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    Include the basic information in your title. When listing or posting your stock, you'll need to describe each piece quickly yet precisely. Provide the piece number, piece name, and any key facts in the product title.
    • If you are selling through a website or venue that sells other items, as well, you should preface the entire listing with the term "Lladro."
    • When listing the piece number, ignore the leading digits (010 or 0100) and stick with the pieces that are unique to the finish of the item.
    • Use the exact name. When selling to an English speaking audience, write the English version of the name, not the Spanish version. Do not make up a name that you believe to be descriptive; you must use the original name given by Lladro.
    • Key facts refer to any important information specific to the piece you're selling. For example, if it is damaged, mark "Damaged." If it has been professionally restored, mark "Restored." If it's in new condition, mark "Perfect" or "Like New."
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    Provide pictures. When you sell online instead of selling in person, you need to take multiple photographs so that the seller knows exactly what to expect.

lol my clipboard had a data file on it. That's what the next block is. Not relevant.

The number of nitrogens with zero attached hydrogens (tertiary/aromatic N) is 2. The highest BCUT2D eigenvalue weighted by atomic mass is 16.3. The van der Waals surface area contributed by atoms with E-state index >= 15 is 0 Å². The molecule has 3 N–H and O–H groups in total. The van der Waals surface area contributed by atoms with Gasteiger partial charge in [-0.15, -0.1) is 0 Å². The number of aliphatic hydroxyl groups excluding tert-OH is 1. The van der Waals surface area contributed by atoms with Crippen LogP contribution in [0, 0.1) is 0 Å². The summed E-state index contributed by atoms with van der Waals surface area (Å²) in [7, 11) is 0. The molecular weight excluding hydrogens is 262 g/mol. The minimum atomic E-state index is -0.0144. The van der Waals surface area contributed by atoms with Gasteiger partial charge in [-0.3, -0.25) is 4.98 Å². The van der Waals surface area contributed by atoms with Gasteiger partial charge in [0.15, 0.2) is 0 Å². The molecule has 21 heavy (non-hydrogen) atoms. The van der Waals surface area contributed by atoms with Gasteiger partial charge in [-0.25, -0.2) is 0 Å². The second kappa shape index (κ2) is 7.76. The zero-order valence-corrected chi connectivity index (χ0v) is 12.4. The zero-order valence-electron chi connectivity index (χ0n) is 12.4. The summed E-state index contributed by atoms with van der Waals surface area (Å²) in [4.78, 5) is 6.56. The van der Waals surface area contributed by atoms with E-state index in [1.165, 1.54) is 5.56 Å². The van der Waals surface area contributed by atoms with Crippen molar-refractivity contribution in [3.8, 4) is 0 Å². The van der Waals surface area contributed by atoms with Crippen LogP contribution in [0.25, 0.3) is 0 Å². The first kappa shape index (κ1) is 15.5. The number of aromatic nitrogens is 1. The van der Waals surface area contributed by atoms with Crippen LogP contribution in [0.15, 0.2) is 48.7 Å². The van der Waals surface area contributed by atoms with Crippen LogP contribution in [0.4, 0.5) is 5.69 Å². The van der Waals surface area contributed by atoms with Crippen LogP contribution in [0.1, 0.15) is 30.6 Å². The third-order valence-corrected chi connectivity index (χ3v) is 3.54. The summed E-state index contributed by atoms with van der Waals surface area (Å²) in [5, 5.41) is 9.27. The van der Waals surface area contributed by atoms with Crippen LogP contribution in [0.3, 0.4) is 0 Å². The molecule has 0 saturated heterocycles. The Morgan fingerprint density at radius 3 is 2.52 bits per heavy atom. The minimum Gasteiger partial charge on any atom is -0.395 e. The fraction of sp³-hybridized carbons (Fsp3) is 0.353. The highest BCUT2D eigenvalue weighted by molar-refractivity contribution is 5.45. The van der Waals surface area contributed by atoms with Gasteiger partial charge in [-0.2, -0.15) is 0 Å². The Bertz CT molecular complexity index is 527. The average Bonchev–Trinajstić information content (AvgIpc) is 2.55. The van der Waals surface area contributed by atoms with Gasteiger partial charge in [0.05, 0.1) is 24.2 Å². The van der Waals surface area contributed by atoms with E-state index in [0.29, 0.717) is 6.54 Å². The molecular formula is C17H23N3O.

• Use photographs of the actual piece you want to sell. Do not use a stock photo.
    • Take pictures from multiple angles. Include close-ups of any delicate details on the piece.
    • Provide a picture of the base, as well. Make sure that this photo shows the Lladro bellflower trademark and any other identifying marks.
    • Verify that there are no heavy shadows or reflections before using a particular photo. The colors should also be true to the actual piece.
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    Describe the item in further detail when appropriate. Depending on the selling venue, you may or may not be asked to provide a full description of the piece. Restate the basic information provided in your title before elaborating further.
    • Mention whether the finish is glass or matte.